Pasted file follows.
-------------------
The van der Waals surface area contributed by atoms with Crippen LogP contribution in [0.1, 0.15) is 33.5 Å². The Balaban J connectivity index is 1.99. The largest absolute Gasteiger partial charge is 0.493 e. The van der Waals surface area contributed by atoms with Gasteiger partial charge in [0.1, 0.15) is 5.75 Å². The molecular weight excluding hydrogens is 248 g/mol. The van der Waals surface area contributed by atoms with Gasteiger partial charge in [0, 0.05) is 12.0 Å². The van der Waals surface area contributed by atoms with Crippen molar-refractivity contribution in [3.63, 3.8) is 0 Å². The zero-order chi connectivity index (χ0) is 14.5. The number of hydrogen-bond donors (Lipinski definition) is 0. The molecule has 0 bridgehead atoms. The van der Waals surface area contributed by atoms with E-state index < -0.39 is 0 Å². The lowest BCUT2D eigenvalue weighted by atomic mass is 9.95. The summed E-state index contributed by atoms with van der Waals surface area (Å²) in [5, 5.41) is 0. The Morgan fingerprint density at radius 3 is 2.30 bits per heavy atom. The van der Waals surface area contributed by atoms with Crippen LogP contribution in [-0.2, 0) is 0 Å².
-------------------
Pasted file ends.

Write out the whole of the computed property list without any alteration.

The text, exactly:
The van der Waals surface area contributed by atoms with Crippen LogP contribution in [0.1, 0.15) is 33.5 Å². The Balaban J connectivity index is 1.99. The largest absolute Gasteiger partial charge is 0.493 e. The van der Waals surface area contributed by atoms with Gasteiger partial charge in [0.1, 0.15) is 5.75 Å². The molecular weight excluding hydrogens is 248 g/mol. The van der Waals surface area contributed by atoms with Gasteiger partial charge in [0, 0.05) is 12.0 Å². The van der Waals surface area contributed by atoms with Crippen molar-refractivity contribution in [3.63, 3.8) is 0 Å². The zero-order chi connectivity index (χ0) is 14.5. The number of hydrogen-bond donors (Lipinski definition) is 0. The molecule has 0 bridgehead atoms. The van der Waals surface area contributed by atoms with E-state index < -0.39 is 0 Å². The lowest BCUT2D eigenvalue weighted by atomic mass is 9.95. The summed E-state index contributed by atoms with van der Waals surface area (Å²) in [5, 5.41) is 0. The Morgan fingerprint density at radius 3 is 2.30 bits per heavy atom. The van der Waals surface area contributed by atoms with Crippen LogP contribution in [-0.2, 0) is 0 Å².